Earlier this month, The New York Times broke the story that former FBI director James Comey and his former deputy director Andrew McCabe, both loathed and eventually fired by President Trump, also both underwent rare and intensive tax audits under the National Research Program, which studies tax compliance and calculates the “tax gap” (the difference between legally owed tax and what is actually paid). Out of around 154 million annual tax returns, the National Research Program selected just 5,000 tax returns in 2017 and 8,000 in 2019 to audit. Neither man knew the other had undergone the same audit until a Times reporter told them.
Both audits were conducted under the leadership of Trump’s handpicked IRS head Charles Rettig, who remains IRS commissioner to this day after President Biden chose not to rock the boat last year by replacing him. As with other Trump appointees left in power, from disastrous USPS Postmaster General Louis DeJoy to Federal Reserve Chair Jerome Powell, who is currently trying to “get wages down,” the fallout proves that continuity is not the same as stability—especially after Trump’s presidency.
Rettig has been entangled in Trump’s affairs since well before he became IRS commissioner. During his confirmation process back in 2018, Rettig initially failed to disclose that he co-owned two Trump-branded rentals in Hawaii, from which he’d made as much as $1 million in income since his purchase in 2006. Trump likely made a profit from Rettig’s purchase. That’s not all: In 2016, over a year before Trump chose Rettig as commissioner, Rettig publicly defended Trump’s refusal to publicly disclose his taxes in a Forbes piece.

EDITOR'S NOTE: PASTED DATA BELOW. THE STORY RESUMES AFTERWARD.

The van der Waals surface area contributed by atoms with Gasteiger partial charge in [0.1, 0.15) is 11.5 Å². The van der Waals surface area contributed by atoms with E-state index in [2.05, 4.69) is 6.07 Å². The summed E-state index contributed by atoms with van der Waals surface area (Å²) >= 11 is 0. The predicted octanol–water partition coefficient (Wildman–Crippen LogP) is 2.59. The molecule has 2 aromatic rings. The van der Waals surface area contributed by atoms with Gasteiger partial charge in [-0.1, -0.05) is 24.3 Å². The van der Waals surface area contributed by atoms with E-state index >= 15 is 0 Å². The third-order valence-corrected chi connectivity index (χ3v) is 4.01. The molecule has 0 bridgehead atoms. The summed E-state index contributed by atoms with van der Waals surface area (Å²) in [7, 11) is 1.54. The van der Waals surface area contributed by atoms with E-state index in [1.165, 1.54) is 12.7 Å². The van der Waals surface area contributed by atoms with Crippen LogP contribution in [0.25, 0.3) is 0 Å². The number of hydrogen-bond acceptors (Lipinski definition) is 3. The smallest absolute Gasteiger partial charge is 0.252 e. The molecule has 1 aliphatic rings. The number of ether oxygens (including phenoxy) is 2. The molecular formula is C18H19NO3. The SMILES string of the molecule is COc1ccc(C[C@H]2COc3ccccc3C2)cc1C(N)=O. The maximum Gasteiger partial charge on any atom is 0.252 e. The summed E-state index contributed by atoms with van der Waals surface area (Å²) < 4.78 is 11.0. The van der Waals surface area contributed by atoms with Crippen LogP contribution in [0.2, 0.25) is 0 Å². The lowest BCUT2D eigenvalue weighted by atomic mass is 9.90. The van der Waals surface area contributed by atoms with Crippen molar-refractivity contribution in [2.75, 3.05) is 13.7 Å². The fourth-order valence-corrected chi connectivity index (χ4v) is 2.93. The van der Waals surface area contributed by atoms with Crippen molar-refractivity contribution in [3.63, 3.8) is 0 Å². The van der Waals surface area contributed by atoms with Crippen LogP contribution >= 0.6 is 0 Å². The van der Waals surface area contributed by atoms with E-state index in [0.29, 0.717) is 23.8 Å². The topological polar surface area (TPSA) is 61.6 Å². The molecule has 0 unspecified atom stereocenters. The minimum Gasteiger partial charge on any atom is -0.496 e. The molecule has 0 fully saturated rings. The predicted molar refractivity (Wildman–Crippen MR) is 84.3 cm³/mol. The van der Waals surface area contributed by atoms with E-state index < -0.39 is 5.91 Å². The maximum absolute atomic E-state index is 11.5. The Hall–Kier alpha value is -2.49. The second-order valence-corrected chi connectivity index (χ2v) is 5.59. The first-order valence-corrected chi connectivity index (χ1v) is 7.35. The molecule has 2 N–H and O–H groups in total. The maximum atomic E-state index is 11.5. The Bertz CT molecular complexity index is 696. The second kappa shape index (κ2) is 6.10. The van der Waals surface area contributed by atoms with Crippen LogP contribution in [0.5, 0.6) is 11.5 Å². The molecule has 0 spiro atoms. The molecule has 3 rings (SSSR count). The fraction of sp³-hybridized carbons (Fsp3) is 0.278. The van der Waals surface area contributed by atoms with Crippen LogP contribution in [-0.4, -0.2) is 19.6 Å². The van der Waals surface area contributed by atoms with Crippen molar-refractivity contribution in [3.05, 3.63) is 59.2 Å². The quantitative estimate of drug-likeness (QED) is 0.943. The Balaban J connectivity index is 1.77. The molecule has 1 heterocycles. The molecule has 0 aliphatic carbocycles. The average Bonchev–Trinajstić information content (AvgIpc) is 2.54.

Even Rettig admits he was “not a typical pick” for IRS commissioner. Before joining the IRS, he worked at Hochman, Salkin, Rettig, Toscher & Perez—a Beverly Hills law firm specializing in tax avoidance—for almost four decades. His former clients include a venture capitalist who used deceptive methods to evade tax responsibilities for overseas businesses and a billionaire who buried profits in offshore bank accounts. The firm has since been renamed as Hochman, Salkin, Toscher & Perez, but its mission remains the same: shielding wealthy clients from IRS “wealth squad” audits, which Rettig revealingly dubbed “audits from hell.” The very nature of Rettig’s pre-government career is antagonistic to his responsibilities as commissioner.
It was perfect, however, for Trump’s purposes. Once in power, Rettig did not hesitate to do the job Trump so clearly hired him for: refusing to comply with a congressional subpoena requesting the disclosure of Trump’s tax returns. That created a roadblock in a yearslong legal battle which continues to this day.